FDA Grants Breakthrough Device Designation to Ceres Nanosciences

Ceres Nanosciences (Ceres) announced today that is has received Breakthrough Device designation from the U.S. Food and Drug Administration (FDA) for its new point-of-care Nanotrap® Lyme Antigen Test System.

Under the Breakthrough Device program, formerly the Expedited Access Pathways program, the FDA works with a test developer to reduce the time and cost from development to approval.

The Ceres’ Nanotrap® Lyme Antigen Test System is a powerful diagnostic test that is intended to be available in point-of-care settings, like a physician’s office or a walk-in clinic. Requiring only a patient’s urine sample, it will deliver results to the physician and patient at the earliest stages of infection, when treatment is most successful.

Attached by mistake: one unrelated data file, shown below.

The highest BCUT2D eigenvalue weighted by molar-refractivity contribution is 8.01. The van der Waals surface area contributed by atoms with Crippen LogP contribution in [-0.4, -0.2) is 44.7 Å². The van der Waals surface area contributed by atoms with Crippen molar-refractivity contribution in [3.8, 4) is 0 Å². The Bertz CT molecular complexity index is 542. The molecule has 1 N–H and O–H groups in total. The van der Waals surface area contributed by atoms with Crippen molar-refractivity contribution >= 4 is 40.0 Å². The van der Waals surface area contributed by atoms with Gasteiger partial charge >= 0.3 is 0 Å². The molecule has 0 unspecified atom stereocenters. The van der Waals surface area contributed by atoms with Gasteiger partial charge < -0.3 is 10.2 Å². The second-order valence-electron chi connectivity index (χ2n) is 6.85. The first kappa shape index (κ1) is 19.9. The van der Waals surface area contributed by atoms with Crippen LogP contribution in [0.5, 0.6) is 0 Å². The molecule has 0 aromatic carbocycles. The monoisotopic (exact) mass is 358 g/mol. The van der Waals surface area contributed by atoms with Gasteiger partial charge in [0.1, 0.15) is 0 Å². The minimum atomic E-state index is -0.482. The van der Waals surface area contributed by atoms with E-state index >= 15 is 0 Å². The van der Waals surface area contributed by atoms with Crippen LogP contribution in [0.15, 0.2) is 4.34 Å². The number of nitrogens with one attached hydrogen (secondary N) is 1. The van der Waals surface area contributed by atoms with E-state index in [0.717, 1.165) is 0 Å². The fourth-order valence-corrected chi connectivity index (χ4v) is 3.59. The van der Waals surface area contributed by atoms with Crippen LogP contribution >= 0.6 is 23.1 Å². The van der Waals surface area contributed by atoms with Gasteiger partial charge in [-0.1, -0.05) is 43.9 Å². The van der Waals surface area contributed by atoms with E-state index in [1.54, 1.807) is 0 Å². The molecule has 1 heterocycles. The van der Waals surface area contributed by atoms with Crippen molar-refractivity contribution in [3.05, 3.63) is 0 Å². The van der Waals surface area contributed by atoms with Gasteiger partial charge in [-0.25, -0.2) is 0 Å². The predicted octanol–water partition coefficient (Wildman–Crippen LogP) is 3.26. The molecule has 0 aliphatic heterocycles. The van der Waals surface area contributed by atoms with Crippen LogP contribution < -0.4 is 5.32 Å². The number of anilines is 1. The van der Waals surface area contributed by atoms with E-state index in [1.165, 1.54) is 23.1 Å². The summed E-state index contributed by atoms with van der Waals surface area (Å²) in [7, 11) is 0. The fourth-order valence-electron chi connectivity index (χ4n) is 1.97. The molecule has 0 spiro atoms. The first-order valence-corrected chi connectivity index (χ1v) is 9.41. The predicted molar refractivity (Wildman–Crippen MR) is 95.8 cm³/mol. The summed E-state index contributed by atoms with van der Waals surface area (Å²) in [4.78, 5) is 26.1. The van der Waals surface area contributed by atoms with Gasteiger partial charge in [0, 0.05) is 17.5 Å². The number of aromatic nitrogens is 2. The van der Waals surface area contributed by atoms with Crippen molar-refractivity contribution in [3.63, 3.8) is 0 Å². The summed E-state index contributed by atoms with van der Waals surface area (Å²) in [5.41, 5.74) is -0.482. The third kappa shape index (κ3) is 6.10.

The Nanotrap® particle technology was invented at George Mason University’s Center for Applied Proteomics and Molecular Medicine (CAPMM) on the Science and Technology Campus, and developed under funding from the National Institutes of Health (NIH).

“We’re truly grateful to receive the FDA’s Breakthrough Device designation for the Nanotrap® Lyme Antigen Test System,” said Ross Dunlap, Chief Executive Officer of Ceres Nanosciences. “This will accelerate our delivery to patients of a much needed test for Lyme disease, a devastating and increasingly common infectious disease that can cause irreparable harm if not detected and treated early on.”

To achieve Breakthrough Device designation, a device must demonstrate compelling potential to provide more effective diagnosis for life-threatening or irreversibly debilitating diseases.  In addition, the device must meet at least one of the following criteria: represent breakthrough technologies; no approved or cleared alternatives exist; offer clinically meaningful advantages over existing approved or cleared alternatives; or the availability of which is in the best interest of patients.